There are few directors in Hollywood, let alone the world, who can create such intricate, amazing and wondrous worlds as Terry Gilliam. He could also be the most unlucky director ever, and while the stories of his bad luck are well documented, the focus should be on the interesting and challenging movies he makes with one of his most successful projects making its debut on Blu-ray.
Based on the short film La Jetée, 12 Monkeys is set in a bleak version of the future. The year is 2035 and a virus has virtually wiped out the population, forcing humans to live underground and the animals to rule the surface. Trying to figure out how to take the planet back a group of scientists pick convict volunteer James Cole (Bruce Willis) to travel back in time to gather information on the virus in exchange of his freedom.
He is first mistakenly sent back to 1990 where his ramblings get him promptly locked up in an institution where he is treated by Dr Kathryn Railly (Madeleine Stowe) and makes acquaintance with Jeffrey Goines (Brad Pitt).
After an escape attempt fails, Cole is sucked back to 2035 and, with no real results, asks to be sent back again, this time correctly to 1996. It is on his second journey that the film really begins to pick up pace as Cole kidnaps Kathryn and begins his search for the army of the 12 Monkeys whom he believes is behind the virus.
Sewn into the main plot is Cole’s haunting re-occurring dream of a child watching a man getting shot in an airport. I won’t go into too much detail other than to say this dream links beautifully into the eccentric and thought-provoking plot.
12 Monkeys, although not written by Gilliam, is a living, breathing visual interpretation of the inside of his mind but was, at the time, his most ‘Hollywood’ film to date. When it was released in 1995, Bruce Willis was on the top of his game, a major movie star who could open a movie without much effort and Brad Pitt was storming up the celebrity tree with Legends Of The Fall, Interview With The Vampire and Seven all coming out before its release. But the fame of its stars and the obvious pressure that must have put onto the film does not affect the final product in any way, shape or form and the movie itself is stronger for that.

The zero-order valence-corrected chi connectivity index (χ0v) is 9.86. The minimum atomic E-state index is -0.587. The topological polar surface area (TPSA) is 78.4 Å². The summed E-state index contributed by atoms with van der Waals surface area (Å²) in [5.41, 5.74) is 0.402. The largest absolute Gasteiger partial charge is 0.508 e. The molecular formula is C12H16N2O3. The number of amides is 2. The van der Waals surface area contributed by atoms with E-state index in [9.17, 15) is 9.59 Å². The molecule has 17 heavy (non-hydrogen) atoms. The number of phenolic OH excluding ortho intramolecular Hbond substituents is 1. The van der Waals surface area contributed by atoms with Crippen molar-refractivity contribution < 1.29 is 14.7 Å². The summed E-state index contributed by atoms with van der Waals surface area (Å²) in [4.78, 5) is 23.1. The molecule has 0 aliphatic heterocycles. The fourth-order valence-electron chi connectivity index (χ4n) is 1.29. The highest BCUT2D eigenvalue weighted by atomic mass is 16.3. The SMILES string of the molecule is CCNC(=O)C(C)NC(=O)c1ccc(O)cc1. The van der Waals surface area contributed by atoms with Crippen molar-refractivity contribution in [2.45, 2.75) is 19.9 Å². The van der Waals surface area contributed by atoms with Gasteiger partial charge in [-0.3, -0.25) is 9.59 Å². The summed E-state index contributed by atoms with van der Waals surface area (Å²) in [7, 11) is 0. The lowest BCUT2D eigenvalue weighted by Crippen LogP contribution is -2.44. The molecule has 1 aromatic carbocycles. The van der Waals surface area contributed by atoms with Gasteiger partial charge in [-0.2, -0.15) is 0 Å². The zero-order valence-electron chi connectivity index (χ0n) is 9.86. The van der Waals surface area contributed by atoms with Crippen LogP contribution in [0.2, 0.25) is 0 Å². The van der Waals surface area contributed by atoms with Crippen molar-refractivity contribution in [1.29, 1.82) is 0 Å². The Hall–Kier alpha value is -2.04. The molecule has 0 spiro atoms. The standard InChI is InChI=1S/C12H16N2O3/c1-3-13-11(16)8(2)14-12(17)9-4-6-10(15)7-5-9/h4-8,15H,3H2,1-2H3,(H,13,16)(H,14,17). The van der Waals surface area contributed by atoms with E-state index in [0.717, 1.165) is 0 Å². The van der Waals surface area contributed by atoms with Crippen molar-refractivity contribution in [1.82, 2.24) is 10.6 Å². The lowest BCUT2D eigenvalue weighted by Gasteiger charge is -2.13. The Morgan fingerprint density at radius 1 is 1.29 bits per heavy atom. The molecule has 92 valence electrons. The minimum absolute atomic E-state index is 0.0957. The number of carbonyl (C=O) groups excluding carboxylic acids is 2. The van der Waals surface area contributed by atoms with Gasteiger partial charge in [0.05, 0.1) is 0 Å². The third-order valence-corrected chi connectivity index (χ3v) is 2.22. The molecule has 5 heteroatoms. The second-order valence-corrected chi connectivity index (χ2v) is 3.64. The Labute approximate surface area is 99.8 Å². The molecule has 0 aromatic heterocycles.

Trying to step away from his action image, Willis is subtle in his portrayal of Cole who is slightly like an onion, the further you get into the movie the more layers he has, and as the lynchpin for the entire movie he holds himself up well. Brad Pitt, however, steals the show with his (Oscar-nominated) performance as Jeffery. His body inhabits the character so well you are caught up in his ramblings and static jointed motions. His entire being embraces the character and it makes you wish he would go back to these quirky roles more often.
As with all Gilliam’s movies, the scenery is unique but so fitting to the story. While the present is more dirty then reality, it is the future that holds up as this weird industrial underground realm and I can’t help but feel the influence of French directors Caro and Jeunet each time the plot takes us there. I also think that Roland Emmerich was more than a bit influenced by Cole’s trip out to the surface in his apocalyptic tale of global warming in The Day After Tomorrow.
12 Monkeys, ultimately, is sci-fi drama with gust. The story does not fall into the Hollywood trap of ending everything neatly and is open to interpretation and lends itself to multiple viewings. Solving the mystery of 12 Monkeys is well worth your time and this disc would be a welcome addition on any true film fans shelf.
This movie lends itself beautifully to the Blu-ray format and, although it won’t leave the likes of Terminator quaking in its boots due to picture quality, it is a vast improvement on previous incarnations and if you want a real comparison watch the trailer on the extra features to fully comprehend the improvement in picture and sound quality.
Extras include an extremely interesting making of documentary, ‘The Hamster Factor & Other Tales of 12 Monkeys’, which takes a looks at Gilliam’s past, how he finally made it to 12 Monkey‘s, his thoughts on the studio system and the minefield that is movie making.
Along with that comes a theatrical trailer, an interesting if not overly entertaining commentary with Gilliam and producer Charles ‘Chuck’ Roven and a 12 Monkeys archive of the monkey logos used in the movie.
The Film:The Disc:
Twelve Monkeys is out on Blu-ray now.